I think too many people think they are just too busy to do these normal things, that frankly they could do if they wanted to.

Anonymous said...

Insourcing?? I've always cut my own lawn, and hair (wearing it bald). I've always been opposed to paying for things I can do myself. I do my own minor car and home repairs. The starter on my truck died, it would cost $200 plus labor. I rebuilt it myself, the rebuild kit from Toyota was only 12 bucks. Its about time people stopped being lazy and do things for themselves.

Anonymous said...

I have always colored my own hair. It was never in my budget to spend $80 for hair color when I could spend $8 for a bottle of Clairol and my hair looks just fine when I do it myself. I have always cleaned my own home, have basic cable, no bells or whistles on my phone/cell, etc. and drive a 10-year old car because it was never in my budget to splurge even in good times.

Alex said...

"If all of that makes us sound ... weak, well, we are who are we are. But there's possibility for change."

That an interesting view, though I think it misses an important point. Using a service isn't necessarily a a sign of weakness - it's a trade off of money for time. It provides me the opportunity to focus on subjects and projects that I find interesting and challenging. It affords me the chance to grow personally.

Not mowing a lawn does not make one weak. Watching TV instead of mowing the lawn makes one weak. That's an important distinction.

That said, you hit a point where the cost of a service is too high if you face the risk of financial instability, but I think it's dangerous to assume that the idea as a whole is bad.

To the commenter who noted that Walmart stopped selling thread because people "don't do things anymore" - I know a lot of people who knit, sew their own dresses, woodwork and do other craft projects. They don't go to Walmart because Walmart doesn't provide the level of quality one wants in materials. And as you noted - Walmart finds it far more profitable to encourage you to buy a produced piece than to sell components.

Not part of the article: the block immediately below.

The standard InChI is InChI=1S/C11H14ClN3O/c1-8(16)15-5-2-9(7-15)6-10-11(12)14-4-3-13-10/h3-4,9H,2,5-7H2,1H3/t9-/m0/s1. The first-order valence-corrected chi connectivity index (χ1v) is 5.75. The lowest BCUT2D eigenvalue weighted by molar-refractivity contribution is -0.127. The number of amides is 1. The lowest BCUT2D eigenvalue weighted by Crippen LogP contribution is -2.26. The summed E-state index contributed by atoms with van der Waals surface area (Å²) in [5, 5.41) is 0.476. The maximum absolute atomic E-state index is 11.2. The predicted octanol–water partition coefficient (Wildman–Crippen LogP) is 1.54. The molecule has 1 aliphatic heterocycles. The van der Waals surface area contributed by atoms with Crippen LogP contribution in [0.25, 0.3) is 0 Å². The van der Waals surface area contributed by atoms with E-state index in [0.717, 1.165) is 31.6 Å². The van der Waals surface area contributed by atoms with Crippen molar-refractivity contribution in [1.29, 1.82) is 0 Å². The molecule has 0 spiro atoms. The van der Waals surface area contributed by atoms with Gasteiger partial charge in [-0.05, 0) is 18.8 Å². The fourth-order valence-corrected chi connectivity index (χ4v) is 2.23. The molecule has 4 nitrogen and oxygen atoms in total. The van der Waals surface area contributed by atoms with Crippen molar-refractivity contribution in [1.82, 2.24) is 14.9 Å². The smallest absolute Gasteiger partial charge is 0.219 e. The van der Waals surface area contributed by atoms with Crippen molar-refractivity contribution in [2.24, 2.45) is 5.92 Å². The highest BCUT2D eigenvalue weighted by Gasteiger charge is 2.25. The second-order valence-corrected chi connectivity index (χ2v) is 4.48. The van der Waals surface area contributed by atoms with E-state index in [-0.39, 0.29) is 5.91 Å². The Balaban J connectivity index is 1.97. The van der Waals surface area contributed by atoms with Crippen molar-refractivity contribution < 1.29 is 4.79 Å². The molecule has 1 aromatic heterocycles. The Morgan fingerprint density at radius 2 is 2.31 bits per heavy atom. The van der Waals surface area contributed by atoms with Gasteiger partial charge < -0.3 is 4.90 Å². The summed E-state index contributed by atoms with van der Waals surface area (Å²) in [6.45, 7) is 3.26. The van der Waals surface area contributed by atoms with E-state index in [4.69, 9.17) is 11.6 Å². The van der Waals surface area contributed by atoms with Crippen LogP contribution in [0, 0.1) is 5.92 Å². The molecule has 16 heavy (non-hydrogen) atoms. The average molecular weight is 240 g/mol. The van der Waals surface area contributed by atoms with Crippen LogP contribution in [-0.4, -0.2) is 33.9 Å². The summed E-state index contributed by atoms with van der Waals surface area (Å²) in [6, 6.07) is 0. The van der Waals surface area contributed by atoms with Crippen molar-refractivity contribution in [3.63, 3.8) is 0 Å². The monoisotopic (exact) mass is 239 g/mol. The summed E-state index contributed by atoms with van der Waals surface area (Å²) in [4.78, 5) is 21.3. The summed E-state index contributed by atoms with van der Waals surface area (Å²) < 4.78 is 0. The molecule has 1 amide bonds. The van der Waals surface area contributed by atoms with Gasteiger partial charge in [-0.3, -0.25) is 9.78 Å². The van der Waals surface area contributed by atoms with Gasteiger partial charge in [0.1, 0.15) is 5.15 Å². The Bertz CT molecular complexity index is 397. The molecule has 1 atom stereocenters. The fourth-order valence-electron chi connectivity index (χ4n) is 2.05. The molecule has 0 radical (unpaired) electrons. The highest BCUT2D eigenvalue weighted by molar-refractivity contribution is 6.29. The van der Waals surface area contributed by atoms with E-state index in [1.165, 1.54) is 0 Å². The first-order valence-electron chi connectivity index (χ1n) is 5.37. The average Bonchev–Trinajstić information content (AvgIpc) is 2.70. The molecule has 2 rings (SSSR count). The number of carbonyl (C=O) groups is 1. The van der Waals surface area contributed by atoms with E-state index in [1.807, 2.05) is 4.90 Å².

Perspective is important, please don't lump everyone into the "lazy".

chupacabra said...

I've always had a garden, but if you add up the cost of the seed, potting soil, fertilizer, and water are you really saving money? I do it because I enjoy it and the vegetables taste better than store bought ones but I am pretty sure that if I wanted to save money I would skip the garden in favor of the farmer's market.

Anonymous said...

I owned a small business for 7 years providing a product and service for the home. The past year and a half saw a 60% drop in gross sales and last month I had to close the business. The hardest part of that was having to tell my loyal team that the numbers just did not work. Maybe someday we can start back again.

Jason said...

Last night I finally unplugged my cable from my TiVo. Here's a breakdown of the savings you can achieve by knocking the incredibly overpriced cable service out of your life and using the FAR HIGHER QUALITY over the air broadcasts you can receive from our local stations in Charlotte:

Prior cost: $140+/month for the standard HD package, 2 cable cards (instead of their cable boxes) and the basic RoadRunner high speed (5/mb sec) for a total of +/- $1680/yr.

New setup: OTA broadcasts into my TiVo HD using a $10 antenna from best buy, no basic cable service but upgraded to the highest roadrunner speed available (10/mb sec)